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" Once more unto the breach, dear friends, once more; Or close the wall up with our English dead. In peace there's nothing so becomes a man As modest stillness and humility: But when the blast of war blows in our ears, Then imitate the action of the tiger... "
The dramatic works of William Shakspeare, from the text of Johnson, Stevens ... - Page 24
by William Shakespeare - 1851
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Henry V

William Shakespeare - 1811
...Harfleur. Alarums. Enter King HENRY, Exeter, Bedford, Gloster, and Soldiers, with scaling ladders. K. Hen. Once more unto the breach, dear friends, once...hard-favour'd rage: Then lend the eye a terrible aspect ; Let it pry through the portage of the head, Like the brass cannon ; let the brow o'erwhelm it, As...
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King Henry IV., part II. King Henry V. King Henry VI., part I. King Henry VI ...

William Shakespeare - 1811
...Harfleur. Alarums. Enter King HENRY, EXETER, BEDFORD, GLOSTER, and Soldiers, with Scaling Ladders. K. Hen. Once more unto the breach, dear friends, once...hard-favour'd rage : Then lend the eye a terrible aspect; Let it pry through the portage of the head, Like the brass cannon ; let the brow o'erwhelm it, As fearfully,...
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The plays of William Shakspeare, pr. from the text of the ..., Volume 4

William Shakespeare - 1811
...mind. [Exit. SCENE I. The same. Before Harfleur. Alarums. Enter King Henry, Exeter, Bedford, Gloster, and soldiers, with scaling-ladders. K, Hen. Once more...sinews, summon up the blood, Disguise fair nature with hard-favour' d rage : Then lend the eye a terrible aspect ; Let it pry throngh the portage of the head,...
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The Works of William Shakespeare: In Nine Volumes, Volume 4

William Shakespeare - 1810
...Alarums. Enter King HENRY, EXETER, BEDFORD, GLOSTER, and Soldiers, with scaling ladders. y. Once more unto the breach, dear friends, once more ; Or close...hard-favour'd rage : Then lend the eye a terrible aspect : Let it pry through the portage of the head,1 Like the brass cannon ; let the brow o'erwhelm it. As...
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Lessons in Elocution, Or, A Selection of Pieces in Prose and Verse: For the ...

William Scott - 1814 - 407 pages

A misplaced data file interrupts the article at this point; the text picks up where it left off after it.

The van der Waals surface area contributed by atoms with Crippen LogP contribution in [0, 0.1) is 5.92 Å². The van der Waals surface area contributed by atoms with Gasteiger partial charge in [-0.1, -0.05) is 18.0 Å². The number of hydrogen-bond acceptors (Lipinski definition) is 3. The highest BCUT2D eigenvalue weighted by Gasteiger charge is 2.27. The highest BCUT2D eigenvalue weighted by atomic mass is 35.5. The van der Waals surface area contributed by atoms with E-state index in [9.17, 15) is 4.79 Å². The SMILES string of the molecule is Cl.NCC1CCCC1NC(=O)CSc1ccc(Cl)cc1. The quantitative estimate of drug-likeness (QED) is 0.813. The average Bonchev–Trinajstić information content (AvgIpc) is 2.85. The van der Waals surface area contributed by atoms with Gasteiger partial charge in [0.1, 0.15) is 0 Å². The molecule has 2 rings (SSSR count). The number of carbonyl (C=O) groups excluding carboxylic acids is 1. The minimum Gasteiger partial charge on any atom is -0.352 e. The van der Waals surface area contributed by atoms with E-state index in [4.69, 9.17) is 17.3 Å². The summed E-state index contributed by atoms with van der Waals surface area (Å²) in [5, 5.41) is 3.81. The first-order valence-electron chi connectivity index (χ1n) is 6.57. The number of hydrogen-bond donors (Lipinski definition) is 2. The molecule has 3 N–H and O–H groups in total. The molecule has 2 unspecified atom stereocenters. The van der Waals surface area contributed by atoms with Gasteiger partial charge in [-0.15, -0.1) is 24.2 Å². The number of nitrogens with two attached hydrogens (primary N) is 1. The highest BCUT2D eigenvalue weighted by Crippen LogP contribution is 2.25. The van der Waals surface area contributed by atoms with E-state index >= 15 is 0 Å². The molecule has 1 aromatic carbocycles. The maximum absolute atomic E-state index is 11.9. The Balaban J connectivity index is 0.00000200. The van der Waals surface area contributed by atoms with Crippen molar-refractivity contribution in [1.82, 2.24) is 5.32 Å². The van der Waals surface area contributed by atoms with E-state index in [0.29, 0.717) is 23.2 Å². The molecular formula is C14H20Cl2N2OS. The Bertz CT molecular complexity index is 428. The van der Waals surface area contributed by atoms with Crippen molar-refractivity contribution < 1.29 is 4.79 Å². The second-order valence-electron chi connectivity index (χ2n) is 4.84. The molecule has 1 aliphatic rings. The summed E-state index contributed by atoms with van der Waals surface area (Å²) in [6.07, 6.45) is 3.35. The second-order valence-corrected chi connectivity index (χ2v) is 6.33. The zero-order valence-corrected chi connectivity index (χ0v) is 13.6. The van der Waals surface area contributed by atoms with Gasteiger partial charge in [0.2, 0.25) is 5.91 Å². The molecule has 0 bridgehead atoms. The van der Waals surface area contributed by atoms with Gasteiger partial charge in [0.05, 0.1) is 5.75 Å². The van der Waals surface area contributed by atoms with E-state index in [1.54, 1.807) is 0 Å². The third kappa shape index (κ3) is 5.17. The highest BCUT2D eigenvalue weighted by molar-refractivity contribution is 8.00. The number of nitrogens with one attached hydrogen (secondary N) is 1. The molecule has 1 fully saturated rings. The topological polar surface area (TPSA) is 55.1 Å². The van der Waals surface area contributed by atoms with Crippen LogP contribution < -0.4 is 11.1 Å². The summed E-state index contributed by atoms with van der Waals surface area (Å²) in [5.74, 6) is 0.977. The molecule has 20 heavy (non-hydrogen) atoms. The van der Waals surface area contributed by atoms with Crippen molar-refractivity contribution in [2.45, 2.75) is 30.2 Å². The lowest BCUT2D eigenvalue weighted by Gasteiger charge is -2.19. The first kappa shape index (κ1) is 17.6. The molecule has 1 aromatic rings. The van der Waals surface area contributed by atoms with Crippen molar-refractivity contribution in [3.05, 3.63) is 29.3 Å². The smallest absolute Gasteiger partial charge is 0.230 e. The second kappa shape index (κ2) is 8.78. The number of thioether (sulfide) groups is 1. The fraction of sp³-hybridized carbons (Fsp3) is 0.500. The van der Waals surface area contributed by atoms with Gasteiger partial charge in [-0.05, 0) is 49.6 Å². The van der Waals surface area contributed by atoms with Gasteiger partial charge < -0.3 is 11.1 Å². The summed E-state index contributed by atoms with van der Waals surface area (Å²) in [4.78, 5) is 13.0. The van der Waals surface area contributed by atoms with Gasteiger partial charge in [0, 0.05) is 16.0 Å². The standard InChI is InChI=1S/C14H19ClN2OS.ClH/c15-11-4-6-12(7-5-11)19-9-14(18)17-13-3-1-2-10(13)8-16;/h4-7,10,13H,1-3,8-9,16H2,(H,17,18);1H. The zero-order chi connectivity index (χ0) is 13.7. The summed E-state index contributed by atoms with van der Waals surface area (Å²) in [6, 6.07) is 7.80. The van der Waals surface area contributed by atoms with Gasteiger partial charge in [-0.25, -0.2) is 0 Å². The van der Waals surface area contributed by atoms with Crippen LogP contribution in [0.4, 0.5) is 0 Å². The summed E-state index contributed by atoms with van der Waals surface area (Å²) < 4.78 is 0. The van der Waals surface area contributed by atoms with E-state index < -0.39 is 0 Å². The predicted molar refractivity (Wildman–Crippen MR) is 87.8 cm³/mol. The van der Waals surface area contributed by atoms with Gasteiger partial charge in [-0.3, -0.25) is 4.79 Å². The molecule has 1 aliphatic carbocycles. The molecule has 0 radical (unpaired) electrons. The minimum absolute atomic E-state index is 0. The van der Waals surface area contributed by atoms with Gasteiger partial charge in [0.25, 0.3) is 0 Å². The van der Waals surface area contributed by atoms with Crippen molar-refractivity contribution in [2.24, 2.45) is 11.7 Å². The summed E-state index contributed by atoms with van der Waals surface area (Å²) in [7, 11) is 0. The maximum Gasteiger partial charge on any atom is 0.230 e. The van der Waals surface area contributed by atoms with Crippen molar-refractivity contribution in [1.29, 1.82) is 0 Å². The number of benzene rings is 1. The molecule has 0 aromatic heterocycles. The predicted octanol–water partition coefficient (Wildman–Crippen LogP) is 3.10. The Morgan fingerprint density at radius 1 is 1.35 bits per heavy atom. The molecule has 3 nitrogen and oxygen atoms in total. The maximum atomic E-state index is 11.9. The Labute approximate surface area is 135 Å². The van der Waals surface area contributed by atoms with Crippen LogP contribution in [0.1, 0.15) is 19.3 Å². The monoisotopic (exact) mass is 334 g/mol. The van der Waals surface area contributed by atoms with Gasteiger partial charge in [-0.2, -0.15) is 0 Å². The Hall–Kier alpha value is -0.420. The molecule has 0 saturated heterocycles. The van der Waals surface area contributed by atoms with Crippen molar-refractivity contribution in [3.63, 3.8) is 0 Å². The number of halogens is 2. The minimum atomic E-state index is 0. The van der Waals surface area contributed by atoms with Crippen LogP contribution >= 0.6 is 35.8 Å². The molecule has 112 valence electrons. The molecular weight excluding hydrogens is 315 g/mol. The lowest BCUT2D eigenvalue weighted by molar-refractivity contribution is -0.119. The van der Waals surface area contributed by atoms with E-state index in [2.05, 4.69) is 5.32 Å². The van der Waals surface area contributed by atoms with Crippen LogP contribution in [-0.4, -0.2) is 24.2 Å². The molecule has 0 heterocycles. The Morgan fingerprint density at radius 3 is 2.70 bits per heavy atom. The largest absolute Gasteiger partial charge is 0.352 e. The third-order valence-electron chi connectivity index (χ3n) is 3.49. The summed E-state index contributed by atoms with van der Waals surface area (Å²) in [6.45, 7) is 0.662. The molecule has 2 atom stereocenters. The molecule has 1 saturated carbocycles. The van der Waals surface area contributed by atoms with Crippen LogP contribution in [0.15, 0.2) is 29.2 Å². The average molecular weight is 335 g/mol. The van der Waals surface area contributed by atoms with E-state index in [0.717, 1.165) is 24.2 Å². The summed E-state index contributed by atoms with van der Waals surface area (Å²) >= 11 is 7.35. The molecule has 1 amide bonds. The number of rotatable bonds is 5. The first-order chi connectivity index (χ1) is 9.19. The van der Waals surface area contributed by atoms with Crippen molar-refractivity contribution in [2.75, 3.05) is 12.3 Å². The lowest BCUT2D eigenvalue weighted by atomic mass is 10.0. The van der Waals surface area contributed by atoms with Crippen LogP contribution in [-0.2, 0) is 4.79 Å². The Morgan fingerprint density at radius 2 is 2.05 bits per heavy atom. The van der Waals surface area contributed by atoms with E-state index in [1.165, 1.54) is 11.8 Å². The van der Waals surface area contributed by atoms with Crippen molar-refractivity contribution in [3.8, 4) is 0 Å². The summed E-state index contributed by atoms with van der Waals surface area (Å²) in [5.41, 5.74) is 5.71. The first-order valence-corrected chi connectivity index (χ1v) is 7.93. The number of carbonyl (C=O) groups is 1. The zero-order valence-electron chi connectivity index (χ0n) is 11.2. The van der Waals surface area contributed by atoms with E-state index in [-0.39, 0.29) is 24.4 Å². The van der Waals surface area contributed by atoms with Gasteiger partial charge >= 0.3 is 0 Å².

...SHAKESPEARE'S HENRY V. ONCE more unto the breach, dear friends once more, Or close the wall up with the English dead. In peace there's nothing so becomes...blows in our ears, Then imitate the action of the tyger ; Stiffen the sinews, summon up the blood, Disguise fair nature with hard favor'd rage : Then...
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The Dramatic Works of William Shakespeare: With the Corrections ..., Volume 6

William Shakespeare - 1817
...with our English dead ! As modest stillness, and humility: In peace, there's nothing so becomes a man, But when the blast of war blows in our ears, Then...hard-favour'd rage : Then lend the eye a terrible aspect ; Let it pry thron^h the portage of the head, i Like the hrass cannon ; let the brow o'erwhelm it,...
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The Family Shakspeare: In Ten Volumes; in which Nothing is Added ..., Volume 5

William Shakespeare - 1818
...BEDFOI GLOSTER, and Soldiers', with Scaling Ladders. K. Hen. Once more unto the breach, dear frien once more ; Or close the wall up with our English...hard-favour'd rage : Then lend the eye a terrible aspect ; Let it pry through the portage of the head, Like the brass cannon ; let the brow o'erwhelm i As fearfully,...
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The dramatic works of William Shakspeare, Volume 4

William Shakespeare - 1814
...HARFLEUR. Alarums. Enter KING HENRY, EXETER, BEDFORD, GLOSTER, and Soldiers, with scaling Ladders. K. Hen. Once more unto the breach, dear friends, once...nothing so becomes a man, As modest stillness and numility : But when the blast of war blows in our ears. Then imitate the action uf the tiger; Stiffen...
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Principles of Elocution: Containing Numerous Rules, Observations, and ...

Thomas Ewing - 1819 - 436 pages
...of Harfleur. ONCE more unto the breach', dear friends, once more' ;' Or close the wall' up with the English dead'. In peace', there's nothing so becomes.... Then, lend the eye a terrible' aspect ; Let it pry through the portage of the head', Like the brass cannon'. Now, set the teeth', and stretch...
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A Practical and Familiar View of the Science of Physiognomy

Thomas Cooke - 1819 - 328 pages
...and did disdain to talk, At least to talk where he must not command. Mourning Bride. 20. SHAKESPEARE. In peace there's nothing so becomes a man As modest...hard-favour'd rage ; Then lend the eye a terrible aspect ; Let it pry through the portage of the head Like the brass cannon ; let the brow o'erwhelm it, As...
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